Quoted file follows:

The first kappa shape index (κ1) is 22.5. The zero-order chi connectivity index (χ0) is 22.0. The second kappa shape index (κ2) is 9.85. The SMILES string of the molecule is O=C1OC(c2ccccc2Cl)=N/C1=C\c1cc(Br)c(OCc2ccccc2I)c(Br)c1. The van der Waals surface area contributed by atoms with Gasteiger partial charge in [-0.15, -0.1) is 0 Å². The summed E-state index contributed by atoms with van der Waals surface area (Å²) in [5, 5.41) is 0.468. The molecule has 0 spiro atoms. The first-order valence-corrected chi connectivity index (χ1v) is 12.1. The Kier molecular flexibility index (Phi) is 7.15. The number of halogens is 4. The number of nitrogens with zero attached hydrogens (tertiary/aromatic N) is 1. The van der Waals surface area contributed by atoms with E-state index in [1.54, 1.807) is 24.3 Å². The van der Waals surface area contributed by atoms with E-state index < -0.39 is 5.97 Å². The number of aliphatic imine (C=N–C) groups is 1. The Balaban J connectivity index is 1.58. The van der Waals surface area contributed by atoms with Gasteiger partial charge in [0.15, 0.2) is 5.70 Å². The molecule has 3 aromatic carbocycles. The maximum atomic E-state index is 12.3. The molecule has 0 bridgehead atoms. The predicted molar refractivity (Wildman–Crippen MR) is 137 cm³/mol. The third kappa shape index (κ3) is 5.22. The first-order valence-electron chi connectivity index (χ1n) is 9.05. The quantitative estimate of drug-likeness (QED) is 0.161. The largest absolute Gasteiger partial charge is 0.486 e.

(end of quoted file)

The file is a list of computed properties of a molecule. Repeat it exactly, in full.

The first kappa shape index (κ1) is 22.5. The zero-order chi connectivity index (χ0) is 22.0. The second kappa shape index (κ2) is 9.85. The SMILES string of the molecule is O=C1OC(c2ccccc2Cl)=N/C1=C\c1cc(Br)c(OCc2ccccc2I)c(Br)c1. The van der Waals surface area contributed by atoms with Gasteiger partial charge in [-0.15, -0.1) is 0 Å². The summed E-state index contributed by atoms with van der Waals surface area (Å²) in [5, 5.41) is 0.468. The molecule has 0 spiro atoms. The first-order valence-corrected chi connectivity index (χ1v) is 12.1. The Kier molecular flexibility index (Phi) is 7.15. The number of halogens is 4. The number of nitrogens with zero attached hydrogens (tertiary/aromatic N) is 1. The van der Waals surface area contributed by atoms with E-state index in [1.54, 1.807) is 24.3 Å². The van der Waals surface area contributed by atoms with E-state index < -0.39 is 5.97 Å². The number of aliphatic imine (C=N–C) groups is 1. The Balaban J connectivity index is 1.58. The van der Waals surface area contributed by atoms with Gasteiger partial charge in [0.15, 0.2) is 5.70 Å². The molecule has 3 aromatic carbocycles. The maximum atomic E-state index is 12.3. The molecule has 0 bridgehead atoms. The predicted molar refractivity (Wildman–Crippen MR) is 137 cm³/mol. The third kappa shape index (κ3) is 5.22. The first-order valence-electron chi connectivity index (χ1n) is 9.05. The quantitative estimate of drug-likeness (QED) is 0.161. The largest absolute Gasteiger partial charge is 0.486 e.